PBI-Colombia accompanies Nydia Erika Bautista Foundation at protest in front of the Search Unit for Missing Persons (UBPD) in Bogota

Published by Brent Patterson on

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On August 29, PBI-Colombia tweeted:

“If there is no path, we create it”… We were accompanying @nydia_erika and relatives of victims of #Enforced Disappearance from different departments of Colombia to demand, in front of the @UBPDcolombia, truth and justice #WomenSeekers sowing dignity #untilfound

As can be seen in the poster below the protest in front of the UBPD began at 11:30 am.

At almost 4 pm that day, the Nydia Erika Bautista Foundation tweeted:

“We leave without an answer from the @UBPDcolombia about the search for our missing people, we continue to fight on the path to find them #LookForThemNow

And on the evening of the next day, August 30, the Foundation tweeted:

210,000 forcibly disappeared demand the challenge of a full, effective and inclusive participation policy for women seekers, which does not exist on the part of the @ubpdcolombia

Last week, El Espectador reported:

“Searchers of the disappeared fight for their work to be recognized by the law. Decades of activism by women seekers now translate into a bill that is halfway to passing. The initiative, which seeks to recognize, protect and disseminate the work of women looking for their relatives, is considered a law that, if given the green light, would be the first of its kind in the world.”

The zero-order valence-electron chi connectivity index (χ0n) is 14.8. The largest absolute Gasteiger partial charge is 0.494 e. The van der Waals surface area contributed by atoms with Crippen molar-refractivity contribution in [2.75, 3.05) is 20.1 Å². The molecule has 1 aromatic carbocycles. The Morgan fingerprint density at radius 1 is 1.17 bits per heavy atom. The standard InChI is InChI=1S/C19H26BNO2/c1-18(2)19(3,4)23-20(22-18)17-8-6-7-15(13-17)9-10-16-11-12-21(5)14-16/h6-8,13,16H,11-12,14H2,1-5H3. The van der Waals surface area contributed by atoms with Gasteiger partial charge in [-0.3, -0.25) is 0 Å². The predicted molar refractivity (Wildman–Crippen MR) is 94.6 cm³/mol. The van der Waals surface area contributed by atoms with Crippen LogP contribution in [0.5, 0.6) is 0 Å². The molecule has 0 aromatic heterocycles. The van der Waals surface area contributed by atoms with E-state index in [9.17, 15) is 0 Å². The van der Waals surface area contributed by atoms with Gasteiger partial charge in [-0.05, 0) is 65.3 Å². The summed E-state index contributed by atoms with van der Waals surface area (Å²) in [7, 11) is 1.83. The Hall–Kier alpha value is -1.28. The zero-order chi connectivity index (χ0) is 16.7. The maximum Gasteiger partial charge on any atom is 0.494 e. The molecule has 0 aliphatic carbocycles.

Law on women seekers

In June 2022, El Espectador also reported:

“The Nydia Erika Bautista Foundation and seven organizations of victims of forced disappearance from different regions of the country delivered a document to Father Francisco de Roux with 15 recommendations that they hope that entity will record in its final report.”

Along with the recommendation of declassifying military archives, it was also proposed to create a Law for the Protection of Women Seekers.

El Espectador explains:

“Comprehensive Law for the Protection of the Rights of Women and Family Seekers: The victims also demand that State policy include a law that recognizes their rights, their contribution to the truth and the costs that their work has implied in their lives and in their physical, mental and family integrity. “A Comprehensive Law that dignifies their ethical and political role in society and the democratic rule of law and as women caregivers heads of family to whom the State has de facto delegated the search for the disappeared,” the document says. Protect the rights of missing women and searchers who have been victims of sexual violence so that they can access truth and justice. The document argues that there is a “total absence of criminal and disciplinary investigation of gender violations – including sexual violence – suffered by disappeared women and perpetrated against women searchers, under the armed conflict.””

The bill was submitted in Congress on October 19, 2022.


PBI-Colombia has been accompanying the Nydia Erika Bautista Foundation occasionally from 2007 and in full since 2016.

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